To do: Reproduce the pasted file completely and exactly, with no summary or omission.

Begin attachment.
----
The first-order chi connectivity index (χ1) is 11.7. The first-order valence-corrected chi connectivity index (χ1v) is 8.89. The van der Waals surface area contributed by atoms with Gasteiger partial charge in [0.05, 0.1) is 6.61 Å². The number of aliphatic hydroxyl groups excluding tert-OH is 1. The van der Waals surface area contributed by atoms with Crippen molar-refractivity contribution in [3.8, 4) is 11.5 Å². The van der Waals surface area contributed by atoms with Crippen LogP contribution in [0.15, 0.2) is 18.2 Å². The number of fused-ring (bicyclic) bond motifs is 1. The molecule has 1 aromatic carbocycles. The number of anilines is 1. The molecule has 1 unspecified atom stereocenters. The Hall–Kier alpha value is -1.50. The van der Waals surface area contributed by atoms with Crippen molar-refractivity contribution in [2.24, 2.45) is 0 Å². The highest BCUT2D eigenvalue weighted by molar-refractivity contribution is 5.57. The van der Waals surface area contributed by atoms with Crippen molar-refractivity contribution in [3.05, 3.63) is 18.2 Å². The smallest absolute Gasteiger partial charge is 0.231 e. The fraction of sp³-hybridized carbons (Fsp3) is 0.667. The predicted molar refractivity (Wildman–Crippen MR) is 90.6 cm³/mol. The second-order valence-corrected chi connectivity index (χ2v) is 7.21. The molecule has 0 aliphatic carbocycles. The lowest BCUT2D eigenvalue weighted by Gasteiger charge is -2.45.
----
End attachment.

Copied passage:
The first-order chi connectivity index (χ1) is 11.7. The first-order valence-corrected chi connectivity index (χ1v) is 8.89. The van der Waals surface area contributed by atoms with Gasteiger partial charge in [0.05, 0.1) is 6.61 Å². The number of aliphatic hydroxyl groups excluding tert-OH is 1. The van der Waals surface area contributed by atoms with Crippen molar-refractivity contribution in [3.8, 4) is 11.5 Å². The van der Waals surface area contributed by atoms with Crippen LogP contribution in [0.15, 0.2) is 18.2 Å². The number of fused-ring (bicyclic) bond motifs is 1. The molecule has 1 aromatic carbocycles. The number of anilines is 1. The molecule has 1 unspecified atom stereocenters. The Hall–Kier alpha value is -1.50. The van der Waals surface area contributed by atoms with Crippen molar-refractivity contribution in [2.24, 2.45) is 0 Å². The highest BCUT2D eigenvalue weighted by molar-refractivity contribution is 5.57. The van der Waals surface area contributed by atoms with Crippen molar-refractivity contribution in [3.05, 3.63) is 18.2 Å². The smallest absolute Gasteiger partial charge is 0.231 e. The fraction of sp³-hybridized carbons (Fsp3) is 0.667. The predicted molar refractivity (Wildman–Crippen MR) is 90.6 cm³/mol. The second-order valence-corrected chi connectivity index (χ2v) is 7.21. The molecule has 0 aliphatic carbocycles. The lowest BCUT2D eigenvalue weighted by Gasteiger charge is -2.45.